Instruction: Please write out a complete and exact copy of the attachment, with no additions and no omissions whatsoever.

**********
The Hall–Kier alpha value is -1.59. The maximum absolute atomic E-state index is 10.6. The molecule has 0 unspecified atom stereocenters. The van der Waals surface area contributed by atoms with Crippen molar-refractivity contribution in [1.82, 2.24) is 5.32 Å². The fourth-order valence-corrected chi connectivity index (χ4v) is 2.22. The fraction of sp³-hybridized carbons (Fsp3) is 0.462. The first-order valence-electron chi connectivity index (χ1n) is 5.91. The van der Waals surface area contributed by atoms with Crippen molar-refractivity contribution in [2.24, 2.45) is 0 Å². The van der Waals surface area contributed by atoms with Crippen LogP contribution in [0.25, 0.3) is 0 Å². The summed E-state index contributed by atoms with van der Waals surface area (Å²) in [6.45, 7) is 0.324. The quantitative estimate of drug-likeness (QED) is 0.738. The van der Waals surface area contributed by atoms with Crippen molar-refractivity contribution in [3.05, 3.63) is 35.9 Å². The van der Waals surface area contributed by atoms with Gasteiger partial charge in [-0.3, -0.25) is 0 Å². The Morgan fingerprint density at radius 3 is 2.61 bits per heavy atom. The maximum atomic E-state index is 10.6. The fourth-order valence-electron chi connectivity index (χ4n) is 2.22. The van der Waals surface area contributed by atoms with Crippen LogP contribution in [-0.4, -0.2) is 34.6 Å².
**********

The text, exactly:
The Hall–Kier alpha value is -1.59. The maximum absolute atomic E-state index is 10.6. The molecule has 0 unspecified atom stereocenters. The van der Waals surface area contributed by atoms with Crippen molar-refractivity contribution in [1.82, 2.24) is 5.32 Å². The fourth-order valence-corrected chi connectivity index (χ4v) is 2.22. The fraction of sp³-hybridized carbons (Fsp3) is 0.462. The first-order valence-electron chi connectivity index (χ1n) is 5.91. The van der Waals surface area contributed by atoms with Crippen molar-refractivity contribution in [2.24, 2.45) is 0 Å². The van der Waals surface area contributed by atoms with Crippen LogP contribution in [0.25, 0.3) is 0 Å². The summed E-state index contributed by atoms with van der Waals surface area (Å²) in [6.45, 7) is 0.324. The quantitative estimate of drug-likeness (QED) is 0.738. The van der Waals surface area contributed by atoms with Crippen molar-refractivity contribution in [3.05, 3.63) is 35.9 Å². The van der Waals surface area contributed by atoms with Gasteiger partial charge in [-0.3, -0.25) is 0 Å². The Morgan fingerprint density at radius 3 is 2.61 bits per heavy atom. The maximum atomic E-state index is 10.6. The fourth-order valence-electron chi connectivity index (χ4n) is 2.22. The van der Waals surface area contributed by atoms with Crippen LogP contribution in [-0.4, -0.2) is 34.6 Å².